This story originally appeared on CNET and was written by Eric Mack.
Anonymous has apparently made good on a promise to wreak havoc on the Web site of the Bay Area Rapid Transit System today, although not exactly as planned.
Earlier, the amorphous collective had threatened to take Bart.gov offline for six hours today, or twice the amount of time BART managers took cell phone service offline at some BART stations Thursday night in order to head off a planned protest then. The distributed denial of service (DDoS) attack was supposed to begin at noon pacific time, according to a release from Anonymous.
As of 30 minutes past noon, the BART site was still online but running a little slow and with one notable change to the mybart.org Web site, which currently displays the Anonymous logo as seen below.
As screen captures of the defacement began rocketing around Twitter, news came that Anonymous hackers had also accessed and posted online a database of mybart.org with user e-mails and some addresses and phone numbers.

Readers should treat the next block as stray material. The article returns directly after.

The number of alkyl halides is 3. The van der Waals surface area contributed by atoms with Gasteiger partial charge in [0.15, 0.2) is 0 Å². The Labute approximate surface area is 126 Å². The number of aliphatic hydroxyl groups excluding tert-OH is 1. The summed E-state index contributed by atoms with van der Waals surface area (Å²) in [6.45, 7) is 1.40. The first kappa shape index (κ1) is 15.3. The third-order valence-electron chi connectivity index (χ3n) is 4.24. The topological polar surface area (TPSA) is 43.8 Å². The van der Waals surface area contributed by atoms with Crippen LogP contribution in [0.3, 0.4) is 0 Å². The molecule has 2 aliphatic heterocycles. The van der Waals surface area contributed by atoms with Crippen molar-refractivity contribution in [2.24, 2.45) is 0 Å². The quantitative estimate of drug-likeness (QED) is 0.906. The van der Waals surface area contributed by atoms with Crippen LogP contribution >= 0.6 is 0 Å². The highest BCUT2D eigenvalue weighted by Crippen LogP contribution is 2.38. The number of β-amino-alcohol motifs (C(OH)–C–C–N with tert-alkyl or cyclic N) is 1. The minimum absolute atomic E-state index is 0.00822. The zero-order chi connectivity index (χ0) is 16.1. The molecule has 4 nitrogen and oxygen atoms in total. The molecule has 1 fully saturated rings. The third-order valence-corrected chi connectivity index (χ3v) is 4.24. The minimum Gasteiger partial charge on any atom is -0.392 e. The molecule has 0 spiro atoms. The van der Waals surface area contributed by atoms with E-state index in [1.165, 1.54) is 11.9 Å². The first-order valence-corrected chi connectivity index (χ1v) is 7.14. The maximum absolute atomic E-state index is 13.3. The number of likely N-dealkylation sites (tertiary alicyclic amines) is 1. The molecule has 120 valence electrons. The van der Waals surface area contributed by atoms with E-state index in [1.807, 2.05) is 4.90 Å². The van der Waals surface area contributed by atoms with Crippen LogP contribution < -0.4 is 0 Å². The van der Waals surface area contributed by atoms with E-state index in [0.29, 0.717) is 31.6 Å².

Shortly after the mybart.org defacement, a more elaborate mark was left on californiaavoid.org, a Web site maintained by the California Office of Traffic Safety. The #opBART Facebook page claims the defacements are part of Anonymous' protest effort against BART.
For a brief period, BART posted two news releases on its Web site, one advising customers that its Web site could be attacked and go offline Sunday afternoon, another warning of possible interruptions to train service due to Anonymous' planned peaceful, in-person protest during Monday evening's rush hour. As of this writing, both releases are no longer visible, and BART.gov remains online almost an hour after Anonymous planned to take it down for the remainder of the afternoon.